In the midst of this hopelessly tangled fabric of weeds and fucus plants, I noted some delightful pink–colored, star–shaped alcyon coral, sea anemone trailing the long tresses of their tentacles, some green, red, and blue jellyfish, and especially those big rhizostome jellyfish that Cuvier described, whose bluish parasols are trimmed with violet festoons.
We spent the whole day of February 22 in the Sargasso Sea, where fish that dote on marine plants and crustaceans find plenty to eat. The next day the ocean resumed its usual appearance.
From this moment on, for nineteen days from February 23 to March 12, the Nautilus stayed in the middle of the Atlantic, hustling us along at a constant speed of 100 leagues every twenty–four hours. It was obvious that Captain Nemo wanted to carry out his underwater program, and I had no doubt that he intended, after doubling Cape Horn, to return to the Pacific South Seas.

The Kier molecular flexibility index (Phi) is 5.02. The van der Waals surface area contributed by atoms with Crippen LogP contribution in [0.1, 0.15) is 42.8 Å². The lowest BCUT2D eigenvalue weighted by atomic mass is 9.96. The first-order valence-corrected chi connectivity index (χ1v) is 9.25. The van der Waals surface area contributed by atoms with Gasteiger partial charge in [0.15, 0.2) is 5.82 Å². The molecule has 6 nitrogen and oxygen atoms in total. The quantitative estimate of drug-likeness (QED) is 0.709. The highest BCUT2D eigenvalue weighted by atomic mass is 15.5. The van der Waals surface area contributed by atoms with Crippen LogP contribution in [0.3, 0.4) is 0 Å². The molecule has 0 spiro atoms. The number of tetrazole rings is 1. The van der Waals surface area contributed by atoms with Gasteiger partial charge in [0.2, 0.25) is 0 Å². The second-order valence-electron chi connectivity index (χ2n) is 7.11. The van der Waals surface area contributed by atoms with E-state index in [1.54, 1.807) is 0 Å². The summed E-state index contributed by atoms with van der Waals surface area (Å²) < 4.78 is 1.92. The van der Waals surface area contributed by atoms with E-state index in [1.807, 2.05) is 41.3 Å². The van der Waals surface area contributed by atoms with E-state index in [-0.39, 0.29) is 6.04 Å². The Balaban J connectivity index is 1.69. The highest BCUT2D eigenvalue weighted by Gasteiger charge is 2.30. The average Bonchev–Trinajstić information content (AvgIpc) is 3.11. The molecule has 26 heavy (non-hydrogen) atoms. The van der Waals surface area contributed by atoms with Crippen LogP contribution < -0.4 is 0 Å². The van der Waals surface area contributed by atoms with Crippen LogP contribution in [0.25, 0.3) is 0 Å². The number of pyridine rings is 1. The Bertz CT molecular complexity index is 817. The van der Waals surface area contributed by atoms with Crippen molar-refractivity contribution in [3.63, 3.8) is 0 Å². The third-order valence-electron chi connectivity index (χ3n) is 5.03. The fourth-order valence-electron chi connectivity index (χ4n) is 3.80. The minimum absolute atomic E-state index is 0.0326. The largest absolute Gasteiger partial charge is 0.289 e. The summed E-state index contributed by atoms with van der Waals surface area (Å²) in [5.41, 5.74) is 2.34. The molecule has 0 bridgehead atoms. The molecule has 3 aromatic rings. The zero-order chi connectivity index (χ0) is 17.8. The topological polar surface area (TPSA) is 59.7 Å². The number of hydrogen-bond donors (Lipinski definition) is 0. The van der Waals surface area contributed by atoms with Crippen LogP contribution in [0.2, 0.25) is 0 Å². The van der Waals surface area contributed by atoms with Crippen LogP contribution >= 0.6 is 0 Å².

So Ned Land had good reason to worry. In these wide seas empty of islands, it was no longer feasible to jump ship. Nor did we have any way to counter Captain Nemo's whims. We had no choice but to acquiesce; but if we couldn't attain our end through force or cunning, I liked to think we might achieve it through persuasion. Once this voyage was over, might not Captain Nemo consent to set us free in return for our promise never to reveal his existence? Our word of honor, which we sincerely would have kept. However, this delicate question would have to be negotiated with the captain. But how would he receive our demands for freedom? At the very outset and in no uncertain terms, hadn't he declared that the secret of his life required that we be permanently imprisoned on board the Nautilus? Wouldn't he see my four–month silence as a tacit acceptance of this situation? Would my returning to this subject arouse suspicions that could jeopardize our escape plans, if we had promising circumstances for trying again later on? I weighed all these considerations, turned them over in my mind, submitted them to Conseil, but he was as baffled as I was. In short, although I'm not easily discouraged, I realized that my chances of ever seeing my fellow men again were shrinking by the day, especially at a time when Captain Nemo was recklessly racing toward the south Atlantic!